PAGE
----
In one of the December 1998 issues of Nature the seismologists Ho Kwang Mao, Russell Hemley and colleagues from the Geophysical Laboratory of The Carnegie Institution of Washington, D.C. published an account of researches into the properties of the Earth's core.

They were able to "reconnoitre" the planet's depths by using a new technique based on X-ray diffraction and ultrasonics. In the course of the experiments, the scientists discovered that the Earth's core "responded" to signals in the same way as strongly compressed iron.

The centre of the Earth is located at depths between 890 and 6,370 kilometres and subject to pressures of between 1.3 and 3.6 million atmospheres. The immense iron sphere is surrounded by a liquid mantle and has some curious properties. For example, sound waves crossing the core from East to West travel far slower than those passing from North to South. This characteristic is called seismic anisotropy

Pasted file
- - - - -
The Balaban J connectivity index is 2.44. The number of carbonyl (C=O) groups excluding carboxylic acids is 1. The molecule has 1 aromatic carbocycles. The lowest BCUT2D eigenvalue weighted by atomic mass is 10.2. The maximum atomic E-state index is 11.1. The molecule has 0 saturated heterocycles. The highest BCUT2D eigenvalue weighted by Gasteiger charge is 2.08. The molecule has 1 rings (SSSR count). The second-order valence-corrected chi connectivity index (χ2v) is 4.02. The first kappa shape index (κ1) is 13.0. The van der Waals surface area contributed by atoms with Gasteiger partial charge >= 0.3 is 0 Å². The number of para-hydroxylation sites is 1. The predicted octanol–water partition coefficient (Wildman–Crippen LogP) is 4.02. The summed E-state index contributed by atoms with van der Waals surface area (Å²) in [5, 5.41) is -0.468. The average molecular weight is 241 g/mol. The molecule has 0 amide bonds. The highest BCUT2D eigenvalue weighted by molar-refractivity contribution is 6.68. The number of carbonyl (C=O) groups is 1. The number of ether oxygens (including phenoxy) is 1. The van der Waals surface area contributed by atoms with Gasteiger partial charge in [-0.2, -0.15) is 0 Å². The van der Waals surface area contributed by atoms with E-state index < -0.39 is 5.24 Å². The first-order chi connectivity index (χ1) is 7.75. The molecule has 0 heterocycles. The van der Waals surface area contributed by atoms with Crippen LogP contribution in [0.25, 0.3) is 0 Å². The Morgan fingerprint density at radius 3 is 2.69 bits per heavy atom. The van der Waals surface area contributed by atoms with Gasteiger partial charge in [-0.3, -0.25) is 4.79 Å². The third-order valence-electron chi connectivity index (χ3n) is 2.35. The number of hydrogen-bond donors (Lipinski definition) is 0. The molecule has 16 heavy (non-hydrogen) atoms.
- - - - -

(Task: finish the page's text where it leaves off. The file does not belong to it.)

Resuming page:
The iron making up the core is close to its melting point and densely "packed" in crystal hexagons. Hence the resonance with the hexagonal structure of quartz.

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